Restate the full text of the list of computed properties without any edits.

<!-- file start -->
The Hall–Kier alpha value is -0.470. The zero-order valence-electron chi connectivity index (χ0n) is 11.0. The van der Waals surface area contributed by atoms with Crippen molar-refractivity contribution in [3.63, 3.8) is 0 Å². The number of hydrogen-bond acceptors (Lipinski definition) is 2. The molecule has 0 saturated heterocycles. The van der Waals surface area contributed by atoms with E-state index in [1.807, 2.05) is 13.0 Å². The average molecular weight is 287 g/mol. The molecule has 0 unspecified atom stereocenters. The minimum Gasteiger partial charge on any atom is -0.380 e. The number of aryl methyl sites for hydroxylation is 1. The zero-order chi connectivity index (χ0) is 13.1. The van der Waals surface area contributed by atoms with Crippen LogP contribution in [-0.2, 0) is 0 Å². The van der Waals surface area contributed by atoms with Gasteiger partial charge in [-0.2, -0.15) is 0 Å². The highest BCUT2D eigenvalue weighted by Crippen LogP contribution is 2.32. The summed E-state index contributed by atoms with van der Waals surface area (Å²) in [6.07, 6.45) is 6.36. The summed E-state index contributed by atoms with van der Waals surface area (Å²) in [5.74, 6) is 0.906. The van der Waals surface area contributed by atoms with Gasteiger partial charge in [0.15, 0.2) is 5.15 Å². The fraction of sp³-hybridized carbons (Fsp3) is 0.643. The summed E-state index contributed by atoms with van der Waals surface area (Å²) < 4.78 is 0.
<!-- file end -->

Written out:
The Hall–Kier alpha value is -0.470. The zero-order valence-electron chi connectivity index (χ0n) is 11.0. The van der Waals surface area contributed by atoms with Crippen molar-refractivity contribution in [3.63, 3.8) is 0 Å². The number of hydrogen-bond acceptors (Lipinski definition) is 2. The molecule has 0 saturated heterocycles. The van der Waals surface area contributed by atoms with E-state index in [1.807, 2.05) is 13.0 Å². The average molecular weight is 287 g/mol. The molecule has 0 unspecified atom stereocenters. The minimum Gasteiger partial charge on any atom is -0.380 e. The number of aryl methyl sites for hydroxylation is 1. The zero-order chi connectivity index (χ0) is 13.1. The van der Waals surface area contributed by atoms with Crippen LogP contribution in [-0.2, 0) is 0 Å². The van der Waals surface area contributed by atoms with Gasteiger partial charge in [-0.2, -0.15) is 0 Å². The highest BCUT2D eigenvalue weighted by Crippen LogP contribution is 2.32. The summed E-state index contributed by atoms with van der Waals surface area (Å²) in [6.07, 6.45) is 6.36. The summed E-state index contributed by atoms with van der Waals surface area (Å²) in [5.74, 6) is 0.906. The van der Waals surface area contributed by atoms with Gasteiger partial charge in [0.15, 0.2) is 5.15 Å². The fraction of sp³-hybridized carbons (Fsp3) is 0.643. The summed E-state index contributed by atoms with van der Waals surface area (Å²) < 4.78 is 0.